23 Jan The Rights of the Deceased in Posthumous Procreation?
Losing a loved one is not only a sad and traumatic time, but requires a significant amount of thought as to not only his or her estate, but what his or her death means for your future. If you were the recent spouse of the loved one, maybe you foresaw a future of your life in your home, with your children, and the years of happiness and hard work that marriage would bring. However, what if someone told you that you could still have this future and a family, even if your spouse could not be there?
For decades, doctors have been able to extract a deceased’s biological DNA so that his spouse (or other family members) may still be able to procreate through the use of in vitro fertilization (IVF). The science has proven to work; but should your family members be permitted to use your sperm to create a child, even if you can no longer give consent?
What is Post-Mortem Sperm Retrieval (PMSR)
Post-mortem sperm retrieval (PMSR) is a process by which doctors may extract sperm from the deceased. To be viable, the procedure must take place no later than 24 hours after the man has died. If the sperm is found to be viable, fertilization may take place through IVF. The success rate is unaltered if the genetic material is recovered from a living or dead donor. Any issues resolving PMSR, however, must be decided immediately as viability changes with the passing of time.
The Ethical Issues of PMSR
The ethical issues come down to two competing issues: what is ethically/legally right in the best interest of the deceased and can and should the court interfere with the family’s right to procreate.
PMSR around the World
Many countries have cracked down on post-mortem sperm retrieval (PMSR). PMSR is illegal in France, Germany, Sweden, among other countries, regardless of whether the deceased has given consent for its use. In Israel, extraction may occur but it is up to the judge to determine whether or not its use is permitted.
PMSR in the United States
The United States, however, still has very little regulation as to PMSR and it is generally up to the institution to decide how it wants to handle PMSR. It was estimated that 60 percent of institutions did not have any type of PMSR procedure and provided very little guidelines as to when and where this procedure may take place. This type of extraction is generally governed by the rules that regulate organ donation. Generally, the Universal Anatomical Gift Act of 2006 provides that next of kin may consent to the recovery of organs and tissues unless the deceased has expressly forbidden it, or there is evidence showing that the deceased would not have consented.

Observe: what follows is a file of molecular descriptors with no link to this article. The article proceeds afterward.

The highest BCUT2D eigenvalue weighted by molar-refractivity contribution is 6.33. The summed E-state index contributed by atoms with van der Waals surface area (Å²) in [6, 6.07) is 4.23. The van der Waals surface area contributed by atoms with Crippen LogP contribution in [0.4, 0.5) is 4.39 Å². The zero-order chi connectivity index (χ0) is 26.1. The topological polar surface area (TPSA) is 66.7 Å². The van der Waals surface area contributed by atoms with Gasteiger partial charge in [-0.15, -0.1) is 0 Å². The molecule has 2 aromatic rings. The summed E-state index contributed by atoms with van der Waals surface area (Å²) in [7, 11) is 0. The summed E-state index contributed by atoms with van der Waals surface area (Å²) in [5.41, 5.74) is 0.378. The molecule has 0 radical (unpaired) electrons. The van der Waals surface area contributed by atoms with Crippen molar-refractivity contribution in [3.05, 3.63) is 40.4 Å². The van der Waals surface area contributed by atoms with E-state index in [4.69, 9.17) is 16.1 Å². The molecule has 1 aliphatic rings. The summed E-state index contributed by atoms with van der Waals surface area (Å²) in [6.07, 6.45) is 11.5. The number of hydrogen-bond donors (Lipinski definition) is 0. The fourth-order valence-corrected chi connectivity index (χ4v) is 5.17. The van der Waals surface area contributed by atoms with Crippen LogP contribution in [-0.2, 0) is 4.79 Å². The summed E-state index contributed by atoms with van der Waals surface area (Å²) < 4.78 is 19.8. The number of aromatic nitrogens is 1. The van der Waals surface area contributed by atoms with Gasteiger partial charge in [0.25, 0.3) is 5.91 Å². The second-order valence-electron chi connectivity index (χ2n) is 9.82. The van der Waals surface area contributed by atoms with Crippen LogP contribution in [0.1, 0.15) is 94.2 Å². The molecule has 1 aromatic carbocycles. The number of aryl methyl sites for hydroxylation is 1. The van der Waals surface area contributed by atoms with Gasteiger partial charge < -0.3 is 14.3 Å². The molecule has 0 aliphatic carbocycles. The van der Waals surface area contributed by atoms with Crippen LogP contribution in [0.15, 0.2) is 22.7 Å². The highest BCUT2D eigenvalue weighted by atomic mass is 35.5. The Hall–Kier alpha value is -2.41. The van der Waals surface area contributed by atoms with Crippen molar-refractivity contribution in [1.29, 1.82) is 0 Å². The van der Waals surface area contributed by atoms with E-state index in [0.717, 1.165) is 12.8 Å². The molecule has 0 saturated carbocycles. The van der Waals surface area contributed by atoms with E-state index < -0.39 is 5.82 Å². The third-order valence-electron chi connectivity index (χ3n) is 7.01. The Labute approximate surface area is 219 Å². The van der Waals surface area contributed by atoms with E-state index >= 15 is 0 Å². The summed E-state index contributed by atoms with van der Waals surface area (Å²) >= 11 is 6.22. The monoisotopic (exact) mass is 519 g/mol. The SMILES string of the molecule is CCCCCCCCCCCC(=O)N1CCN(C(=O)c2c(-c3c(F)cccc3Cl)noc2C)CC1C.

Legal and Ethical Considerations of PMSR: Should it be legal in the US?
In an attempt to establish some form of guidelines, nine American institutions created a working guideline to help identify key elements that need to be established before PMSR is considered. The following are factors that are (or should be) considered, especially when institutions are attempting to avoid liability:
- Who can bring a request for PMSR? Should it be the spouse or the parents? What if the spouse and parents have conflicting interests?
- What type of evidence needs to be produced to show that the deceased would have consented?
- If evidence exists that the deceased would have consented, to what extent can it be used? How many children can and should be created? Under what circumstances would the deceased have these kids? Is it in the best interest of the child (or children) that their family is created in this way?
- Finally, how do these children affect the deceased’s estate and probate rights?
Experienced Family Law Attorneys in Mount Pleasant, Charleston Area
Family rights are extremely important in the United States. The right to procreate is fundamental in the United States and is protected. To what extent, however, should the right to procreate be protected? Family law issues regarding a deceased and his rights are highly complex and are still in its infancy; an experienced family law attorney like the attorneys at Klok Law Firm LLC can help elaborate further on the ethical and legal issues surrounding PMSR. Contact Klok Law Firm LLC today for an initial and confidential consultation.